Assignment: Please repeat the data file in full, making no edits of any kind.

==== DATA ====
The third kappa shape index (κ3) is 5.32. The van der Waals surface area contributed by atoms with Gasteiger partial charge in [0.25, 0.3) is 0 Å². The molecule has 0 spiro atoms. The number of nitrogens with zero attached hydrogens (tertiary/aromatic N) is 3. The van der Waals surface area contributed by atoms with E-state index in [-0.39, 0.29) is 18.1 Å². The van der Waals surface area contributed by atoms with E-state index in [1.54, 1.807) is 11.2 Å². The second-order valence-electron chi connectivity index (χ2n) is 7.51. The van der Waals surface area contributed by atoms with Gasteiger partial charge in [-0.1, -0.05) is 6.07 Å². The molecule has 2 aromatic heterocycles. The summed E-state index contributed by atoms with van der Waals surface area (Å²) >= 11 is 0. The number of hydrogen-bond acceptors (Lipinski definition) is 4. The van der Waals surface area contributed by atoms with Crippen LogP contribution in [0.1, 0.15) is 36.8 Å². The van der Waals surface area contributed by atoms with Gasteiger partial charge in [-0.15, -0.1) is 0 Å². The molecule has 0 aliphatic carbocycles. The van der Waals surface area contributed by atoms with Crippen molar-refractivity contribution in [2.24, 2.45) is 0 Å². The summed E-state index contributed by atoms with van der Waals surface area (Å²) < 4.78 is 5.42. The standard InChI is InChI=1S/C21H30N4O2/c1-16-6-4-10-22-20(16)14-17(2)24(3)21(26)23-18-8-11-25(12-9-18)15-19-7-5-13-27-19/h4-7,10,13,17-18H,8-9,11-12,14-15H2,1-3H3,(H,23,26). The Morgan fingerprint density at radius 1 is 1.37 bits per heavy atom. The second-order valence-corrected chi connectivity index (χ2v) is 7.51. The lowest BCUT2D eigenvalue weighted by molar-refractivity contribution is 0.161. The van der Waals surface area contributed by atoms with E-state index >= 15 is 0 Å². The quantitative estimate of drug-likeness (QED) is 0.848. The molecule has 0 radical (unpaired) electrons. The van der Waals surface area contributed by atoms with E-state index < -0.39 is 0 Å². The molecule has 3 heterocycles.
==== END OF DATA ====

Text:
The third kappa shape index (κ3) is 5.32. The van der Waals surface area contributed by atoms with Gasteiger partial charge in [0.25, 0.3) is 0 Å². The molecule has 0 spiro atoms. The number of nitrogens with zero attached hydrogens (tertiary/aromatic N) is 3. The van der Waals surface area contributed by atoms with E-state index in [-0.39, 0.29) is 18.1 Å². The van der Waals surface area contributed by atoms with E-state index in [1.54, 1.807) is 11.2 Å². The second-order valence-electron chi connectivity index (χ2n) is 7.51. The van der Waals surface area contributed by atoms with Gasteiger partial charge in [-0.1, -0.05) is 6.07 Å². The molecule has 2 aromatic heterocycles. The summed E-state index contributed by atoms with van der Waals surface area (Å²) >= 11 is 0. The number of hydrogen-bond acceptors (Lipinski definition) is 4. The van der Waals surface area contributed by atoms with Crippen LogP contribution in [0.1, 0.15) is 36.8 Å². The van der Waals surface area contributed by atoms with Gasteiger partial charge in [-0.15, -0.1) is 0 Å². The molecule has 0 aliphatic carbocycles. The van der Waals surface area contributed by atoms with Crippen molar-refractivity contribution in [2.24, 2.45) is 0 Å². The summed E-state index contributed by atoms with van der Waals surface area (Å²) < 4.78 is 5.42. The standard InChI is InChI=1S/C21H30N4O2/c1-16-6-4-10-22-20(16)14-17(2)24(3)21(26)23-18-8-11-25(12-9-18)15-19-7-5-13-27-19/h4-7,10,13,17-18H,8-9,11-12,14-15H2,1-3H3,(H,23,26). The Morgan fingerprint density at radius 1 is 1.37 bits per heavy atom. The second-order valence-corrected chi connectivity index (χ2v) is 7.51. The lowest BCUT2D eigenvalue weighted by molar-refractivity contribution is 0.161. The van der Waals surface area contributed by atoms with E-state index >= 15 is 0 Å². The quantitative estimate of drug-likeness (QED) is 0.848. The molecule has 0 radical (unpaired) electrons. The van der Waals surface area contributed by atoms with E-state index < -0.39 is 0 Å². The molecule has 3 heterocycles.